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Potential of the entomopathogenic fungus Beauveria bassiana as an endophyte in grapevine Vitis vinifera (L.) plants
Y. Rondot, A. Reineke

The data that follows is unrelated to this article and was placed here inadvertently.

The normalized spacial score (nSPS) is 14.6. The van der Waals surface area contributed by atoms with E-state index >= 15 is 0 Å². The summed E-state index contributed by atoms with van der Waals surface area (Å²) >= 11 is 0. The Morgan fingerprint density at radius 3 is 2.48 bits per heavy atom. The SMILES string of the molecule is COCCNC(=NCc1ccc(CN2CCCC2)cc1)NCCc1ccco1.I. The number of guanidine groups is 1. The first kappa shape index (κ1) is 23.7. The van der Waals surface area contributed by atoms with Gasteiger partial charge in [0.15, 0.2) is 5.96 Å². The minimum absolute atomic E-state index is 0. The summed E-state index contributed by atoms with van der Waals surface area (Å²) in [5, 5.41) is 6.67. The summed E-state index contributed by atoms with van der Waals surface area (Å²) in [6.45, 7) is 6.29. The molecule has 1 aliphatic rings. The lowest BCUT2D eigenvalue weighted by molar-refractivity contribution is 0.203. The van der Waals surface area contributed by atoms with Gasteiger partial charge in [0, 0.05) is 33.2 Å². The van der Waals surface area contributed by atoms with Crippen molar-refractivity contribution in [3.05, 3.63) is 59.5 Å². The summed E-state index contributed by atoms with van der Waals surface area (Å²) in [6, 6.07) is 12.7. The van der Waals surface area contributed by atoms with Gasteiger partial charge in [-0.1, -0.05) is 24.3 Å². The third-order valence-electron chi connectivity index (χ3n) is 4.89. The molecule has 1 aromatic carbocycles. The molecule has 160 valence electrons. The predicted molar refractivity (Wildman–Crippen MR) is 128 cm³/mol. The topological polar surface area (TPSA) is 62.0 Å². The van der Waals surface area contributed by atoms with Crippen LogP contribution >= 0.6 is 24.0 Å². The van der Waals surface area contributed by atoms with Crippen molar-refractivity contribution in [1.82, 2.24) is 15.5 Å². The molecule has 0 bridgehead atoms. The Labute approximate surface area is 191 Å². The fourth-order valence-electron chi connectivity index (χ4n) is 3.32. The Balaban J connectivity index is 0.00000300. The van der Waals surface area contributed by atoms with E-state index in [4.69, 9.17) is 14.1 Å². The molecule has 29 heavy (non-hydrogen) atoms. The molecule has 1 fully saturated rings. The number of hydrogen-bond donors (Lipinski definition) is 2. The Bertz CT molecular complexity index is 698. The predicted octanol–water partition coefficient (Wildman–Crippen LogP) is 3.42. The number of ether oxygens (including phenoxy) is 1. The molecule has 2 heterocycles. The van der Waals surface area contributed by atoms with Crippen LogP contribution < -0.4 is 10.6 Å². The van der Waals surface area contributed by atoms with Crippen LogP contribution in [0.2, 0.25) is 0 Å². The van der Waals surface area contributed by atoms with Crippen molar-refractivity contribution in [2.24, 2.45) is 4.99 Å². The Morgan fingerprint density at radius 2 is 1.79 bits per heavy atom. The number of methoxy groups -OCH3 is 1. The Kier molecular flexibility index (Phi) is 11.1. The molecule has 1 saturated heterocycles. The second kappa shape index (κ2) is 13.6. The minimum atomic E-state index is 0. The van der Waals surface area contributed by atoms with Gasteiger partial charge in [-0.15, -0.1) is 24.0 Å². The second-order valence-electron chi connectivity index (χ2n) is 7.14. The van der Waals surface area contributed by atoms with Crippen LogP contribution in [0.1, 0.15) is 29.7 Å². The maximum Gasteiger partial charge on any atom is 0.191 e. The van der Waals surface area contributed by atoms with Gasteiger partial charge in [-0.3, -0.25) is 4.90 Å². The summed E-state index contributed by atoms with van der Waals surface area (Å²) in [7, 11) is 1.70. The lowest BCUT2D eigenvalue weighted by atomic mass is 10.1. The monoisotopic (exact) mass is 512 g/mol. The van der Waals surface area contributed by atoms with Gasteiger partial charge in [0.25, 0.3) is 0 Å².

Abstract: Fungal entomopathogens are important antagonists of arthropod pests and have attracted increased attention as biocontrol agents in integrated pest management programs. In addition to colonizing arthropods, evidence has accumulated that some entomopathogenic fungi like Beauveria bassiana (Bals.) Vuill. (Ascomycota: Hypocreales) can endophytically colonize a wide array of plant species. For a couple of crop plants it has been proved that endophytic B. bassiana can provide a systemic protection against damage by various insect pests or might trigger induced systemic resistance mechanisms against plant pathogens. Grapevine, Vitis vinifera (L.) is regarded as an extremely input-intensive culture in particular in terms of pesticide application intensities and frequencies. Accordingly, endophytic establishment of an entomopathogenic fungus in grapevine plants would represent an alternative and sustainable plant protection strategy, with the potential of reducing pesticide applications in viticulture. Here, we report for the first time on an endophytic establishment of the entomopathogenic fungus B. bassiana in grapevine plants. We used two different commercialized B. bassiana strains and applied them as conidial suspensions or as the formulated product on potted grapevine plants. Verification of endophytic establishment of the respective B. bassiana strain was achieved by the amplification of strain-specific microsatellite markers. Survival inside leaf tissues was evident at least 21 days after inoculation, irrespective of the inoculum used. No negative effects of endophytic B. bassiana on growth of potted grapevine plants were evident. The antagonistic activity of endophytic B. bassiana against vine mealybug larvae Planococcus ficus was assessed using surface sterilized leaves in a bioassay. Mortality of first instar mealybug larvae was significantly higher during the first week of settlement on endophytic grapevine leaves compared to leaves from control plants and larvae feeding on endophytic leaves were significantly smaller than those who had fed on control leaves. Overall, endophytic establishment of an entomopathogenic fungus such as B. bassiana in grapevine plants represents an alternative and sustainable plant protection strategy, with the potential of reducing pesticide applications in viticulture.